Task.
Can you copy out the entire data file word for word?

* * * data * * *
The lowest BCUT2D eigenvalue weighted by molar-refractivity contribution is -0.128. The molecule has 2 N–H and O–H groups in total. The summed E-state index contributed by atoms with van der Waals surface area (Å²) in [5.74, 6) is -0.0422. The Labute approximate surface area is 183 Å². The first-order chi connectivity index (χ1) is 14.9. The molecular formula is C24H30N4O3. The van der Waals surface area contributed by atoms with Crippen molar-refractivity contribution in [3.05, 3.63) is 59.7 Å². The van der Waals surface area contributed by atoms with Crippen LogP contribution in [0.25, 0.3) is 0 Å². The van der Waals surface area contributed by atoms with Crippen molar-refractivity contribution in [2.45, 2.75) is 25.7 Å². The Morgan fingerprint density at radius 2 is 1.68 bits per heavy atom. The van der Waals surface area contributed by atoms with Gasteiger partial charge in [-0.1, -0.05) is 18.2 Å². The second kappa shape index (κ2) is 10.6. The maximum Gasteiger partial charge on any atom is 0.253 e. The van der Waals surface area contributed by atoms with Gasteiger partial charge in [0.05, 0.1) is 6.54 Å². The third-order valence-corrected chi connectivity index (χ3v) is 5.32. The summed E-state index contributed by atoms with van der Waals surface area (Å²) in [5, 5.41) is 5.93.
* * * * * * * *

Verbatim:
The lowest BCUT2D eigenvalue weighted by molar-refractivity contribution is -0.128. The molecule has 2 N–H and O–H groups in total. The summed E-state index contributed by atoms with van der Waals surface area (Å²) in [5.74, 6) is -0.0422. The Labute approximate surface area is 183 Å². The first-order chi connectivity index (χ1) is 14.9. The molecular formula is C24H30N4O3. The van der Waals surface area contributed by atoms with Crippen molar-refractivity contribution in [3.05, 3.63) is 59.7 Å². The van der Waals surface area contributed by atoms with Crippen LogP contribution in [0.25, 0.3) is 0 Å². The van der Waals surface area contributed by atoms with Crippen molar-refractivity contribution in [2.45, 2.75) is 25.7 Å². The Morgan fingerprint density at radius 2 is 1.68 bits per heavy atom. The van der Waals surface area contributed by atoms with Gasteiger partial charge in [-0.1, -0.05) is 18.2 Å². The second kappa shape index (κ2) is 10.6. The maximum Gasteiger partial charge on any atom is 0.253 e. The van der Waals surface area contributed by atoms with Gasteiger partial charge in [0.05, 0.1) is 6.54 Å². The third-order valence-corrected chi connectivity index (χ3v) is 5.32. The summed E-state index contributed by atoms with van der Waals surface area (Å²) in [5, 5.41) is 5.93.